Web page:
Diversity and inclusion efforts in the workplace bring many positives. These initiatives can boost the bottom line and allow companies to collaborate with knowledge workers who bring a variety of experiences, perspectives, and expertise to the table.

Although they might not be traditional staff members, contingent workers can also deliver those diverse and varied perspectives to companies. And with the potential to account for as much as 40% of a workforce, contingent workers can be an integral aspect of a holistic diversity and inclusion program.

As organizations continue to rely on contingent workers’ flexibility and scalability, it makes sense to integrate them into diversity and inclusion programs. To ensure you create a successful program that prioritizes diversity and inclusion, focus on these three important elements:


It should come as no surprise that data is at the core of any successful diversity and inclusion program. After all, you can’t measure success or failure if you aren’t measuring anything. Get a firm handle on your company’s diversity numbers, tracking them over time to quantify improvements.

These insights can help illustrate where you stand compared with similar organizations, offering valuable benchmarks. Companies like Accenture even publish their program goals and results to keep themselves accountable. Use data as the barometer to gauge the impact your diversity and inclusion initiatives are having on your contingent workers, full-time staff members, and the overall company.


Research suggests that companies with a formal mentoring program can better retain and engage ethnic minority talent. Mentorship can help reinforce inclusion by creating opportunities for individuals from diverse backgrounds to have meaningful engagement.

These relationships benefit both mentors and mentees. By pairing individuals from different backgrounds, the experience fosters more learning opportunities. It also gives participants a deeper understanding of the value of differences — and how those differences can help everyone involved. While formal mentoring programs for staff members might not include contingent workers, creating an environment where informal mentorship between contingent workers is encouraged could help reinforce an inclusive environment.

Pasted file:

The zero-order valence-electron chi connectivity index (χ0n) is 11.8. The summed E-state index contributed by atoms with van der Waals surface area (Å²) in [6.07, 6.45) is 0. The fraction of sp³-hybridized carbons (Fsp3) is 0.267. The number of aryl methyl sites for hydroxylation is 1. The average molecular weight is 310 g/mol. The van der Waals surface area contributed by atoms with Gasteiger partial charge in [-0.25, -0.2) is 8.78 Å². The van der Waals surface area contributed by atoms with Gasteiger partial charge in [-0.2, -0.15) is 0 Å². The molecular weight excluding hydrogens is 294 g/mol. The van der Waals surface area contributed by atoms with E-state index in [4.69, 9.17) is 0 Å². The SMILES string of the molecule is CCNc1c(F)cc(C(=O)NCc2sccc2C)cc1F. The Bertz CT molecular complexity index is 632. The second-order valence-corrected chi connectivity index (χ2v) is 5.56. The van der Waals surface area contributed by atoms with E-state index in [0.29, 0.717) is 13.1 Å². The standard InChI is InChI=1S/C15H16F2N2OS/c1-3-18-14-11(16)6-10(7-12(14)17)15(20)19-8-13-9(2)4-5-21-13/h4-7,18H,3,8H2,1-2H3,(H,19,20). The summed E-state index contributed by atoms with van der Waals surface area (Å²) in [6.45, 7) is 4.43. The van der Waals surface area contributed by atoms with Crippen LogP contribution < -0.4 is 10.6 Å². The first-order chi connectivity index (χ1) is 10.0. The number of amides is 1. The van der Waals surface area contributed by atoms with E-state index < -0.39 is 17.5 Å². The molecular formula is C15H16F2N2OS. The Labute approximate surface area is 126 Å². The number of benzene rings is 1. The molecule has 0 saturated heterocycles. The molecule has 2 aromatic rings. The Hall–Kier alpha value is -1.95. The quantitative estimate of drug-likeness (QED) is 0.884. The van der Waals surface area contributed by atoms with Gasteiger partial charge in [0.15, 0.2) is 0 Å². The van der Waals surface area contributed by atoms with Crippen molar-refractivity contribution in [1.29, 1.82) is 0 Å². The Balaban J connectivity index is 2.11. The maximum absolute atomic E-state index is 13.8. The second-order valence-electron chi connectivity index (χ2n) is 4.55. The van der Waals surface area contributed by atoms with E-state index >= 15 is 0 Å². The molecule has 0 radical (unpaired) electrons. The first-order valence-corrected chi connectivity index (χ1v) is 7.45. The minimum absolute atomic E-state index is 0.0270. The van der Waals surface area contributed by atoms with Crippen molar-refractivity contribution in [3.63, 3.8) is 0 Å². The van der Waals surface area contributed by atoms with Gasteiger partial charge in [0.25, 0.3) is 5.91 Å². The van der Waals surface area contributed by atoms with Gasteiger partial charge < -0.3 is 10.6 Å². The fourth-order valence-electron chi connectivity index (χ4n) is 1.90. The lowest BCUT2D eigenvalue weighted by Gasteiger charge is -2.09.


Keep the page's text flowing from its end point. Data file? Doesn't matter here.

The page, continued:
Talent Integration

Diversity and inclusion programs are vital components of a company’s overall talent management strategy. As competition for talent increases, it’s increasingly critical to foster a diverse workforce that ensures all employees feel represented and welcomed without reservation. Aside from the obvious recruiting advantages, the data suggests that diverse teams generate higher profits, break into new markets, and generate more revenue from innovation.

As diversity and inclusion initiatives gain more attention and experience widespread adoption, it’s natural to work toward including contingent workers. By using data, mentorship, and more expansive talent integration to connect contingent workers with your diversity and inclusion objectives, you can create a more holistic program and innovative workforce — for the betterment of your company.

As you decide how these workers fit into broader initiatives, consider reading “Why Your Diversity and Inclusion Efforts Need to Include Contingent Workers,” where we dive deeper into the union of contingent workers with D&I.


Written By: Sara Jensen, Vice President of Business Development at IES

 Sara Jensen is the vice president of business development at Innovative Employee Solutions (IES), a leading global Employer of Record in more than 150 countries that specializes in contingent workforce solutions such as outsourced payrolling, independent contractor compliance, and contractor management services. Founded in 1974, IES has grown into one of San Diego’s largest women-owned businesses and has been named one of the city’s “Best Places to Work” for 10 years in a row.

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